The Different Approaches to Special Needs Education

One of the major goals of the United Nations is to make education available to everyone all over the world. This would include those who have special needs. Approaches to special needs treatment and education differ globally depending on local contexts, values of the society, and beliefs that revolve around disabilities. 

According to the Education Encyclopedia-StateUniversity website, there are three major philosophies that govern how nations will identify and educate their students with special needs. It is safe to say that the medical approach in both diagnosis and treatment is the most popular of these methods. A child is usually tested to find physical and/or psychological impairments, and the results are analyzed to determine what instructional approach works best for the child to develop and learn. 

The environmental model works well to determine the level of disability to a certain extent. One’s level of disability is determined based on the interactions between a person and the environment. A good hypothetical scenario to use to understand this model is imagining that everyone but oneself is able to fly. It certainly feels unfair watching one’s friend fly to work while taking the stairs, but the flightless person is not disabled. It is when someone builds something with only people who can fly in mind, like constructing open shafts in buildings instead of stairs and elevators. With only empty shafts as an option to get somewhere, the flightless person is disabled by the surrounding environment. It is up to one’s community to make accommodations to make sure that those who need special attention can live their life just as any other person.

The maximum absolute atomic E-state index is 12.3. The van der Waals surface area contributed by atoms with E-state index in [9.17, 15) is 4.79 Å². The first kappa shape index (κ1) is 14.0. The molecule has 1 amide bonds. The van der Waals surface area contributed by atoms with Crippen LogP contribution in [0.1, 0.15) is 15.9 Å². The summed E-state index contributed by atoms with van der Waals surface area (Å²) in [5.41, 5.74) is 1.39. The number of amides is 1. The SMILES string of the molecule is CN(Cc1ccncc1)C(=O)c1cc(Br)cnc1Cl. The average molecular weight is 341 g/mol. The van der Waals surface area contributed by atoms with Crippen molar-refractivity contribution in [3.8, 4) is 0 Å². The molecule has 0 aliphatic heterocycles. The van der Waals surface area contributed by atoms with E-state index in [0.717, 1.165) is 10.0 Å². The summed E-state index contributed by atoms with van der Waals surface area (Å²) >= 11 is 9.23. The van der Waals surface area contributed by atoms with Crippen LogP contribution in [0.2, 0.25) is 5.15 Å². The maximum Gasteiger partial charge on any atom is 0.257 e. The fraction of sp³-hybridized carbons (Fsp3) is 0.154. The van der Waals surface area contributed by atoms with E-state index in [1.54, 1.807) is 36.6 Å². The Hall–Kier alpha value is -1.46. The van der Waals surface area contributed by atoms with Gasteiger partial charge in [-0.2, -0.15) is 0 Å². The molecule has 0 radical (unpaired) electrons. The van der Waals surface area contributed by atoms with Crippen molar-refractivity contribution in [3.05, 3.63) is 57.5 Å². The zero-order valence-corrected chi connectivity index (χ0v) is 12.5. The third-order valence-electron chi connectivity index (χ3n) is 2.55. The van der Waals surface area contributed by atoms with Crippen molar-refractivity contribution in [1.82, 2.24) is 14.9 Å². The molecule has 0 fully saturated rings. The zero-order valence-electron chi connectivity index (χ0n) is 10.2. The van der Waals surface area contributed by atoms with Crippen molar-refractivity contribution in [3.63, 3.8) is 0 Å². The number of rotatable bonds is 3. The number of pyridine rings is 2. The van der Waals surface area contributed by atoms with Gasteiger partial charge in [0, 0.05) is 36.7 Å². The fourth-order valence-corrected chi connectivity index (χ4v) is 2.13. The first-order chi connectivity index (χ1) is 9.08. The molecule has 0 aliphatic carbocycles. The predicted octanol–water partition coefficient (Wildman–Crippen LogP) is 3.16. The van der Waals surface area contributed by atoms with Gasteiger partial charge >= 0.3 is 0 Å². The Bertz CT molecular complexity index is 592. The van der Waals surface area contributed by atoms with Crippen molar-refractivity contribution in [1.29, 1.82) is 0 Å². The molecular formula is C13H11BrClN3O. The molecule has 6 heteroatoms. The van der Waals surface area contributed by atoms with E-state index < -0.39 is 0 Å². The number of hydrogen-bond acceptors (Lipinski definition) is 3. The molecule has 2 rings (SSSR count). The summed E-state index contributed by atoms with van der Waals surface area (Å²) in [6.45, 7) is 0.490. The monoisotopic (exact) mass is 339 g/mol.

The last is the inclusive model. This model endorses that children with special needs should have the right to education alongside those without special needs. This model takes aspects of the environmental model and says that, just because certain children need different attention, this does not mean that they should be separated from their nondisabled peers. Inclusion may be the best option to give special needs the education they deserve without isolating them

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